Even a deadly volcano eruption didn’t stop faculty, staff and students from Southeast Community College from making their service trip to Antigua, Guatemala, in June. While around 200 people remained missing and around 100 people were declared dead, local residents still needed basic health care assistance, perhaps more than ever.
This is the fourth service trip for Health Services dean Jill Sand and the third to Guatemala. After learning about the volcano and its effect on the community before her departure, she was anxious, but knew the need for help was still just as important.
“We had a heightened awareness of the disaster, and some of the students’ family members were concerned, but we were all safe,” she said. “The students worked hard, and the people were so thankful and gracious to receive care even if it was simple.”
Fifteen students from different health science programs traveled to Antigua to offer assistance and supplies to the community. Programs represented were Associate Degree Nursing, Practical Nursing, Respiratory Care, Surgical Technology, Physical Therapist Assistant and Dental Assisting.
Sand said the community has a wide variety of health issues, and most people cannot afford medical care. Common problems include chronic pain, sinus infections, back and neck pain, and dry coughs. Students were able to take what they are learning in their programs and apply it directly to the people of Antigua.
“I was surprised how much from school I was able to use after figuring out what they needed,” said Marianne Wegulo, a second-year student in SCC’s Associate Degree Nursing program.
Wegulo had never traveled out of the United States and thought this trip would be a good opportunity to broaden her horizons and use some of her Spanish skills.
“It was a bittersweet experience because it was wonderful to give them what they needed, but at the same time, we could only give them a limited supply,” she said.
Wegulo and other students gave hygiene bags to Guatemalans. She learned that simple things like nail clippers were in high demand, so they had to decide who needed those items the most. This trip further cemented her decision to work in nursing.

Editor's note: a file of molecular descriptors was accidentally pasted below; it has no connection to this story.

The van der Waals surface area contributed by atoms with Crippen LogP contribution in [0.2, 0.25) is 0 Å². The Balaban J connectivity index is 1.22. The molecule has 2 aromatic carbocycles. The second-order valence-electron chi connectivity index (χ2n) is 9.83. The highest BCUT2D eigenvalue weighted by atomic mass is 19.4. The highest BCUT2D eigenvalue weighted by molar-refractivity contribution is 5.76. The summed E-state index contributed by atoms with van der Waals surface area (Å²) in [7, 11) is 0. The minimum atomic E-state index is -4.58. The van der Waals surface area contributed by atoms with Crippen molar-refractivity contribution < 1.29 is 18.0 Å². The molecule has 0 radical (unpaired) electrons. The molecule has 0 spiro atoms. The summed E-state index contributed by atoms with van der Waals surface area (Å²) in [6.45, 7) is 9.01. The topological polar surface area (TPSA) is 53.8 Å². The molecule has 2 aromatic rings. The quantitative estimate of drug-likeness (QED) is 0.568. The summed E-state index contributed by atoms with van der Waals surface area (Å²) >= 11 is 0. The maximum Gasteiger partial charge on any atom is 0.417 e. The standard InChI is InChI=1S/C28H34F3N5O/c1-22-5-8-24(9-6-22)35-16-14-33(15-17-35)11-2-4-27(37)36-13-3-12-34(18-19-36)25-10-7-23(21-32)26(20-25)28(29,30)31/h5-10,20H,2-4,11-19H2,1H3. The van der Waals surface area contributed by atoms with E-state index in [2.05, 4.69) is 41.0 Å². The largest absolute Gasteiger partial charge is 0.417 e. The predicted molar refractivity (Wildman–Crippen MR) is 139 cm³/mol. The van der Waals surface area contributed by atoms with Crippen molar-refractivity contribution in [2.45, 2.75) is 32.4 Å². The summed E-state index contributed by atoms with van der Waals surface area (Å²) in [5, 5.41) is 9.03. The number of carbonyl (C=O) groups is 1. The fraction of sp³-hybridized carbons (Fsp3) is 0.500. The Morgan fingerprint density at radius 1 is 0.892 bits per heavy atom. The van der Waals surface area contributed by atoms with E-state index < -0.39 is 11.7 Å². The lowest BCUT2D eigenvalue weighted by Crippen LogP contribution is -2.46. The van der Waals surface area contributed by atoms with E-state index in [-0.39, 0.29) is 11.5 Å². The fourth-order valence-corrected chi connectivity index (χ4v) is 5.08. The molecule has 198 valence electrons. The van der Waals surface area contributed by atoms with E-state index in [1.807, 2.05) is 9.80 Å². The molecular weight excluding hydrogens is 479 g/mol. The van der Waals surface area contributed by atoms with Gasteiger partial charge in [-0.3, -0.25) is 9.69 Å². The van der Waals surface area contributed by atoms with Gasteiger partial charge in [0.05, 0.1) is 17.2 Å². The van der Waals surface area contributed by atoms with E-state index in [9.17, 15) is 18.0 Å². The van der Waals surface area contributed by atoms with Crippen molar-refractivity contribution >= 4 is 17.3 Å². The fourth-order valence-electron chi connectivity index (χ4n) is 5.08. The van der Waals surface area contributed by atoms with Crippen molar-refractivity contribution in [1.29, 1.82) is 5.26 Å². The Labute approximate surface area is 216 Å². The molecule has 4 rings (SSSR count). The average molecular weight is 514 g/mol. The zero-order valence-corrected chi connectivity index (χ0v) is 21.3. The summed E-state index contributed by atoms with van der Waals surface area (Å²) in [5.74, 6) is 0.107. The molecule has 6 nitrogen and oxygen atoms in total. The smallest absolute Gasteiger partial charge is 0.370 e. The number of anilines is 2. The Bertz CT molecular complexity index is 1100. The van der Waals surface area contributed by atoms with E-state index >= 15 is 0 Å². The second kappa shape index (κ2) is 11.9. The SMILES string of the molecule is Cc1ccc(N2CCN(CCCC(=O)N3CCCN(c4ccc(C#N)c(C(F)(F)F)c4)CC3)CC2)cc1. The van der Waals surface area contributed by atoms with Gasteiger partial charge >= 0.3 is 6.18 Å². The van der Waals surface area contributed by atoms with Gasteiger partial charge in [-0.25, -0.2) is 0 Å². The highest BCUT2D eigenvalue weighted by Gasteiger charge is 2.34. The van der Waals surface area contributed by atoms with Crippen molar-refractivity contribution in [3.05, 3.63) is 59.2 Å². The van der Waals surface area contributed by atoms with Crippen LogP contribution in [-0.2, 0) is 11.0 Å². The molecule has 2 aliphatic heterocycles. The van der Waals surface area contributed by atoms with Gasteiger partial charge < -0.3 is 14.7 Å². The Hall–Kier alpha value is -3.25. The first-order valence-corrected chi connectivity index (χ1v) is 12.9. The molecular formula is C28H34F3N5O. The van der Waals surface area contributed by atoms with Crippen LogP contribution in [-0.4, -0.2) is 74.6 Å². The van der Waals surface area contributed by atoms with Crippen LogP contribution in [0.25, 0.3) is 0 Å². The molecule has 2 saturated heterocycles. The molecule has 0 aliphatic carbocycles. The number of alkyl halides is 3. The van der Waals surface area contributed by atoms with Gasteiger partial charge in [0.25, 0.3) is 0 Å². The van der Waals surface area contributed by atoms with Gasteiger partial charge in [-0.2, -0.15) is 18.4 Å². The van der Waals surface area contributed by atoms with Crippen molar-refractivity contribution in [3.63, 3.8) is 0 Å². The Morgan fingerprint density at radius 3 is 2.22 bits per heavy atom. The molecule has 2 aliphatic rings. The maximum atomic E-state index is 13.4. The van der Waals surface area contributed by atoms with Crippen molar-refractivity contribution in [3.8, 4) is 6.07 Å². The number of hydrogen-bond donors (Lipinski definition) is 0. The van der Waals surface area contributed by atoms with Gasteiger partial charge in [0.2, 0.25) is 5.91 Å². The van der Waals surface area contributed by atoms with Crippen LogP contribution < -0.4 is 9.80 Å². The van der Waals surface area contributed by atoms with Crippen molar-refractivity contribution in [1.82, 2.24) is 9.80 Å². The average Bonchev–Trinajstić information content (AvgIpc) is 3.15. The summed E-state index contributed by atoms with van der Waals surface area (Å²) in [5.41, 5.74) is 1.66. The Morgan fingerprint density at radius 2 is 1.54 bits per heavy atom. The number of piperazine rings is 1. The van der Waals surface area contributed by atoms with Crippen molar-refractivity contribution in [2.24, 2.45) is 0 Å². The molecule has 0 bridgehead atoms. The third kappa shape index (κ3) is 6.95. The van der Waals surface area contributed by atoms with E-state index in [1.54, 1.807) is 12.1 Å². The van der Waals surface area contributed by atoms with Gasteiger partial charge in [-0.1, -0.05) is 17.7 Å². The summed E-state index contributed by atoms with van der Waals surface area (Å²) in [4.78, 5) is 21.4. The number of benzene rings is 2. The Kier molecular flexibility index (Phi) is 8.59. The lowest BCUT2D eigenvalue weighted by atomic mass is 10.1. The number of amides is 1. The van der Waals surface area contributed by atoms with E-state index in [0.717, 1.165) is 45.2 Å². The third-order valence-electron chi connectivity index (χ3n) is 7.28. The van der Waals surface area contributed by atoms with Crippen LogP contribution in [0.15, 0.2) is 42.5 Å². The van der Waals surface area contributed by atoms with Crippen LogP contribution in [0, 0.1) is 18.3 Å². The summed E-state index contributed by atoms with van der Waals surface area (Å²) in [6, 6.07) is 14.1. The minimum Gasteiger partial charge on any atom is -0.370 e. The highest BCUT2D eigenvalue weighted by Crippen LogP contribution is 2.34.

“I’ve always loved making people’s lives easier, and with nursing I’m able to do it one-on-one,” she said. “I love getting to know people.”
What stood out to Sand and Wegulo was the tight-knit community and how it differs from the United States for many reasons.
“With the volcano eruptions, we saw people who were affected by that, and I think what really stands out is their sense of community,” Sand reflected. “They do life together. They don’t have the services and technology we have. Interdependence is that much greater. They have to know neighbors there.”
Wegulo would like to eventually get her Bachelor of Science in Nursing (BSN) degree and work in the mental health field after she graduates from SCC next spring. One thing she knows for sure: She will definitely take another service trip in the future.
“I think everyone should take a trip like this; you’ll learn a lot about yourself,” she said. “It opens your eyes to a different culture, and you are helping people, and that is important. It can be expensive, but at the end of the day, it’s more than worth it. It’s a win-win.”
The group also was able to explore some regional attractions and find out how local fare, such as coffee and macadamia nuts, are grown and harvested. They also were able to see an inactive volcano and view unique architecture, including Catholic churches.
“This trip is one of the best things for me every year and puts things in perspective,” Sand commented. “It’s good for my soul and good to have positive student interaction. It’s fun to see Guatemala through the students’ eyes, see the history and experience the culture.”